Brazilian football finds itself in a state of crisis

Brazilian football finds itself in a state of crisis.

Objectively, things aren’t quite that bad. But it finds itself there anyway.

With the five-time World Cup winners starved of the trophy for more than two decades, and beaten to it by fiercest rivals Argentina last year, floundering through the opening rounds of 2026 qualifying cuts deeper than ever.

Losing a home qualifier for the first time in history, to said Lionel Messi-led rivals, stings even more.

Brazil’s last six CONMEBOL results

  • September 9: Bolivia (H) Won 5-1
  • September 13: Peru (A) Won 1-0
  • October 13: Venezuela (H) Drew 1-1
  • October 18: Uruguay (A) Lost 2-0
  • November 17: Colombia (A) Lost 2-1
  • November 22: Argentina (H) Lost 1-0

That was Brazil’s third consecutive defeat – an ignominy they have not suffered since 2001 – suffered under their second interim coach in less than a year, with the appointment of Carlo Ancelotti as Tite’s permanent successor still yet to be ratified.

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Argentina’s 1-0 win over Brazil was delayed due to fan violence between the Brazilian police and the Argentine fans

The Selecao certainly are in somewhat of a mess. But not at crisis levels yet.

By the time of their next World Cup qualifier, at home to Ecuador in 10 months’ time, their new head coach will almost certainly be in post. The likes of Richarlison and Vinicius Junior will be back from injury, and they may even enjoy a strong run in next summer’s Copa America.

Raphinha displays his frustration in Brazil's loss to Argentina
Raphinha displays his frustration in Brazil’s loss to Argentina

Besides, Brazil rarely begin these campaigns well. They will almost certainly line up in the World Cup finals in three years’ time – Brazil are the only nation to have appeared in all 22 tournaments to date, and it is objectively harder to miss out than qualify through the CONMEBOL format, where six out of 10 teams progress.

It is also worth remembering the last time Brazil won the tournament in 2002 they scraped into the finals after losing to Bolivia, Chile and Uruguay – all of whom missed out on automatic qualification. Less than a year later, they turned on the samba style in Japan and South Korea to go all the way.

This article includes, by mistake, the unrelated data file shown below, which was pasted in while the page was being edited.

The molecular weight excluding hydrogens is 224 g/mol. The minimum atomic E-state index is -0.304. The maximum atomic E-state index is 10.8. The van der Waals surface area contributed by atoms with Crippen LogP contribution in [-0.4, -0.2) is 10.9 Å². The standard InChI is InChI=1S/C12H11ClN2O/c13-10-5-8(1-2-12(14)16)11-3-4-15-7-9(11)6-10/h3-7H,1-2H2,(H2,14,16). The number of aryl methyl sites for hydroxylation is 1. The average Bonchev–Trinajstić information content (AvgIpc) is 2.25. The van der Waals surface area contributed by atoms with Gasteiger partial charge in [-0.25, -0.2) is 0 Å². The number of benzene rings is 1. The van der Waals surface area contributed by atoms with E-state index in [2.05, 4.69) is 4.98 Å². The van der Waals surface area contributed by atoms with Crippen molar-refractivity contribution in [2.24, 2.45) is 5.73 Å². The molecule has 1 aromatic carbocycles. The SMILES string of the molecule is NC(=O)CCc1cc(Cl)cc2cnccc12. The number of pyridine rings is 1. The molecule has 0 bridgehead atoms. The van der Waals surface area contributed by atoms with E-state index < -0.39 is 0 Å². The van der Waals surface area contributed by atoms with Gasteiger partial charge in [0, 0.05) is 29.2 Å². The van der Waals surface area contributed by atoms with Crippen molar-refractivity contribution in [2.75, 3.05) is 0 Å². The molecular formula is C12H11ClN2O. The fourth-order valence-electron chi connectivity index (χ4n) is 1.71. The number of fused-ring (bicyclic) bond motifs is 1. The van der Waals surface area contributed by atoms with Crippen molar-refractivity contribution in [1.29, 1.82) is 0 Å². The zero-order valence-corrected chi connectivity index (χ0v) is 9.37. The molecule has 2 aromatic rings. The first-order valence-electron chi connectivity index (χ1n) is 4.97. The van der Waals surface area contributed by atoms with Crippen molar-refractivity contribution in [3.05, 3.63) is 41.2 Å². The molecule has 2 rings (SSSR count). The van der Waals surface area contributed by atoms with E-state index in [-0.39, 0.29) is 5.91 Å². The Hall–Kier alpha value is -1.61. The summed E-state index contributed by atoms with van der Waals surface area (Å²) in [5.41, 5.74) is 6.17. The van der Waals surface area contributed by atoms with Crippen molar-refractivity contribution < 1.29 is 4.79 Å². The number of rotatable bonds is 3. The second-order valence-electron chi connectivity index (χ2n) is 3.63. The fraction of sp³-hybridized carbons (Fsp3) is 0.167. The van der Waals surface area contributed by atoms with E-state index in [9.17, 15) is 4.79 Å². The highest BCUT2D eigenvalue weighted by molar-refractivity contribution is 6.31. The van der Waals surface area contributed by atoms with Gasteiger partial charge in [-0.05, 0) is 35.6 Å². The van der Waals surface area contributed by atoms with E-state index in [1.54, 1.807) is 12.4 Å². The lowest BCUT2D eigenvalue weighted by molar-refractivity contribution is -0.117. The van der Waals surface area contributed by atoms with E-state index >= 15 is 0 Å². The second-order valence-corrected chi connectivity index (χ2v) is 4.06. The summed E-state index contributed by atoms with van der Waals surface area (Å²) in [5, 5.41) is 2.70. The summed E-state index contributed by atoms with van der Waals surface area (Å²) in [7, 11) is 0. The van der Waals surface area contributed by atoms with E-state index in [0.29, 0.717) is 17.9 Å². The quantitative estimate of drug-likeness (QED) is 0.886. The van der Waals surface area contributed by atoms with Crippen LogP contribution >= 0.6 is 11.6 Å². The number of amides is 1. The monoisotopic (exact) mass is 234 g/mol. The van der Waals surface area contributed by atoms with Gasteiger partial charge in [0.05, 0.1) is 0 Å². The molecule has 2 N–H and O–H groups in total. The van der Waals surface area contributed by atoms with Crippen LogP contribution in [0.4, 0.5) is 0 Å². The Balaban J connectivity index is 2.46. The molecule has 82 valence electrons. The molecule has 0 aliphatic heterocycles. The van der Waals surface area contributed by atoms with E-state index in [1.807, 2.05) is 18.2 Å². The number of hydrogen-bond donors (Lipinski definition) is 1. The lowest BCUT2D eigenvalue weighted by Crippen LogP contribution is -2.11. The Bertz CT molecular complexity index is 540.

Concerns do run deeper than results. That team had Roberto Carlos, Ronaldo, Rivaldo, Ronaldinho… You could go on. Despite the emergence of Real Madrid-bound Endrick, the latest wonderkid off the production line, that and any other golden generation feels as far away as ever – if not further.

But this is still a team with quality it would swap with few nations, at least when they are all fit.

Their concerns are a puzzle for management as well as the wider fanbase; the issue of the interim manager has played its part in their current predicament.

Brazil's Gabriel Jesus battles for the ball with Argentina's Marcos Acuna
Brazil’s Gabriel Jesus battles for the ball with Argentina’s Marcos Acuna

The team selection is chaotic. Brazil have used more full-backs in six games than in their entire 2022 qualification run.

Right-back Emerson Royal is a prime example of a player not seen to follow in the footsteps of Cafu or Capita, but there are few alternatives knocking down the door to claim his place.

The choice of manager isn’t much more serene. Incumbent caretaker Fernando Diniz was only handed the role in September, having spent the last few years revolutionising the domestic game with Fluminense.

Here his task is exactly the opposite, keeping things ticking over until his permanent successor is appointed. He has now lost three of his six games in charge after this Argentina humbling.


But perhaps the most painful feeling for Brazil right now is the sight of Messi leaving the fabled Maracana as a victor on Wednesday morning.

It allowed the 36-year-old to exorcise some demons on the same ground where his Argentina side lost the 2014 final to Germany, a wrong which looked like it may never be righted until he lifted the trophy in Qatar last December.

How Brazil could do with something similar. If anyone can provide it then Ancelotti will give it a good go. Otherwise, Brazilian football certainly will be in crisis.

‘Diniz caught up in own hubris’

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South American football expert Tim Vickery witnessed crowd trouble at the Maracana and believes the lack of fan segregation and ‘greed’ were factors in the disorder at the World Cup qualifier

Tim Vickery speaking from Rio de Janeiro following Brazil’s 1-0 loss to Argentina:

“I was there when history was made – Brazil losing a World Cup qualifier at home for the very first time. But it’s not something that’s going to live in the memory for the right reasons.

“I’ve been in the stadium for most of Brazil’s qualifiers with Argentina and some have been the finest games of football I’ve ever seen. Magnificent occasions. This was not one of them.

“Brazil have now lost three in a row – they’d never lost two in a row in World Cup qualification before now. It was clear that when Fernando Diniz took over it was going to be difficult for him. He’s a very unorthodox coach – very bold.

“National team football tends to be more cautious than club football because you don’t have the time on the training field, and Diniz has no experience at this level. He’s perhaps caught up in his own hubris. That’s a problem.

“There’s not a lot of organisation. Brazil are sixth in qualifying, if this was any other World Cup campaign they’d be struggling – fortunately this edition has 48 teams so I don’t think they’re in any danger.”

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